Annual Yosemite National Park Butterfly Count

Jeffrey Glassberg, Karen Amstutz, and Ryan Carlton searching for butterflies.

Jeffrey Glassberg, Karen Amstutz, and Ryan Carlton searching for butterflies.

Yosemite National Park initiated its fourth annual butterfly count in the Tuolumne Meadows area in summer 2014. Yosemite coordinates this event in association with the North American Butterfly Association (NABA), an organization that conducts long-term monitoring of butterfly populations all over North America. The purpose of the NABA counts is to determine how many species and individual butterflies can be observed within a 15-mile diameter circle, during a 24 hour period, within the same date-span year after year. Participants spend the day gathering data toward long-term monitoring; raising public awareness toward butterfly conservation; and socializing and having fun with other butterfly devotees.

Ruddy copper <i> (Lycaena rubidus) </i> butterfly

On the morning of July 28, 2014, under a smoky and ephemerally sunny sky, a record-setting number of butterfly experts and enthusiasts met at the Lembert Dome parking lot in Tuolumne Meadows. As the leaders introduced themselves, feelings of admiration and respect flowed freely within the group. These expert lepidopterists came from around the state and beyond, to convene in Yosemite’s beautiful high country to spend the day sharing their knowledge and intense appreciation for butterflies and natural history.

Following introductions, instructions, and the dissemination of count datasheets, the larger group divided up into six smaller groups, each led by one or two butterfly experts. Each group was responsible for counting and identifying as many butterflies as possible in their respective area. The butterfly count area included such hotspots as Dana Meadows, Gaylor and Granite Lakes, Saddlebag Lake, Ellery Lake, Warren Canyon, Hall Natural Area, lower Lee Vining Canyon, Mono Lake County Park, and Lundy Lake.

The weather that day was predictably stormy, with intermittent showers occurring after 11 am. Butterflies typically don’t fly in inclement weather, and the butterfly counters had to be extra savvy to find any butterflies at all. They systematically searched all habitats for species that specialize on specific plants, varying degrees of moisture, and that exhibit different behaviors at different times of the day or under different conditions. All the while, each person had to be completely focused, conjuring a particular search image, depending on the conditions, circumstances, and target species. The leaders were not only adept at identifying species, but also enthusiastic teachers, helping the other participants learn all sorts of facets of butterfly identification and ecology. After several hours of intermittent rain and distractions with finding amphibians and wildflowers, a fun and impromptu meeting occurred at a local coffee shop.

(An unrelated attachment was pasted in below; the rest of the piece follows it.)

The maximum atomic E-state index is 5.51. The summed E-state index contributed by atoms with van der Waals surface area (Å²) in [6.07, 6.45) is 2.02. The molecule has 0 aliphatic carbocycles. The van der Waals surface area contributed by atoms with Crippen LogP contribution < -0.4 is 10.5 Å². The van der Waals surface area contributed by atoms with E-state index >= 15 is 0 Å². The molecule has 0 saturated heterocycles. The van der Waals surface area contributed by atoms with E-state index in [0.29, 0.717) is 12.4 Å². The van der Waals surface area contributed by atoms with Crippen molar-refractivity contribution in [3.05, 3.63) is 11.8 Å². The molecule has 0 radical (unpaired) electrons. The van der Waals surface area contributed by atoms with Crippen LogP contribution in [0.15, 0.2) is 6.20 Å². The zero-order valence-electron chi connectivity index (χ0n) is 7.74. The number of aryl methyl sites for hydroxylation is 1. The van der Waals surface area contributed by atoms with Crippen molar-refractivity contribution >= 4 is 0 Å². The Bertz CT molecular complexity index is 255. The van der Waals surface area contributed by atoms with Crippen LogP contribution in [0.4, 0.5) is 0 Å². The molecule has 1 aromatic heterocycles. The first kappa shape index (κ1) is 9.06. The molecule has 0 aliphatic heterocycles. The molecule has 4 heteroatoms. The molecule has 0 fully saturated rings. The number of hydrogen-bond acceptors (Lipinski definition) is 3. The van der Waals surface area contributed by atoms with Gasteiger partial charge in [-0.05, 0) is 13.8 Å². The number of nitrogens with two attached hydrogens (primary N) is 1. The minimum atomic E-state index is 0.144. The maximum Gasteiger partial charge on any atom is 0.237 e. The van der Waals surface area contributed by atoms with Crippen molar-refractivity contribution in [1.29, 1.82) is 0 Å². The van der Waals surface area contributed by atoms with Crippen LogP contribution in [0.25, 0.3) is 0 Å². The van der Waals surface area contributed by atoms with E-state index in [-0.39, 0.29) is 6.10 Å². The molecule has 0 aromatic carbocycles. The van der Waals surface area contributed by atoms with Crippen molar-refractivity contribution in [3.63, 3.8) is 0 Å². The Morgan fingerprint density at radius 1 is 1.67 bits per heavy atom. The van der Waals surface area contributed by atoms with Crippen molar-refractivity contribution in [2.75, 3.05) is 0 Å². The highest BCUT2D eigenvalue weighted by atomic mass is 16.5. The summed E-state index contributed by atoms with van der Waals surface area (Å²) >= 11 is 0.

Undeterred by the rain, the group reconvened back in Tuolumne Meadows to share highlights from the day, report count results, and enjoy pizza. Lepidopterist, author, poet, and founder of the Xerces Society, Robert Michael Pyle, led the compilation, while sharing entertaining butterfly stories, and facilitating lively discussions about difficult species identifications.

The final tally for the day proved decidedly good, with an unexpected high species count considering the stormy weather: a total of 40 butterfly species composed of 680 individuals. Really extraordinary was having 41 participants, almost a one-to-one ratio with the number of butterfly species! With so many eyes alert for butterflies, unsurprisingly were some great natural history moments and highlights. The 3 most frequently detected butterflies were sandhill skipper (133 individuals), Shasta blue (102 individuals), and greenish blue (72 individuals). Of all the species detected, 4 were new species (Becker's White, Sylvan Hairstreak, Reakirt's Blue, and Common Checkered-Skipper) never before observed during a Yosemite Butterfly Count.

Highlights were many. One party hiked almost a vertical mile though a boulder field to successfully find 45 heather blues. Several people observed butterflies “sleeping” in the rain. The number of “blues” (255 of 11 species) far outnumbered the number of fritillaries (66 of 3 species). One group discovered 8 zerene fritillaries inhabiting Warren Canyon (having not flown up from lower elevations). The combination of the butterflies themselves, people brimming over with natural history knowledge and passion, and beautiful scenery makes this one day very special. As Liam O’Brien put it, “the Yosemite Butterfly Count quickly has become Centre Court/Wimbledom of the California Butterfly Count Season.” See you at next year’s count on July 27, 2015!

Related Information

  • View raw data results from 2011-2014 [35 kb PDF]

  • Check out an entry (includes photos) from our High Country Notebook Blog related to the 2012 event.

  • Interested in other annual events to help you connect with your inner naturalist? Each year, tens of thousands of volunteers across the Americas join together annually during the Christmas Bird Count. The event provides a full day to celebrate birds. We take part here in Yosemite - learn more!

2014 Butterfly Count participants

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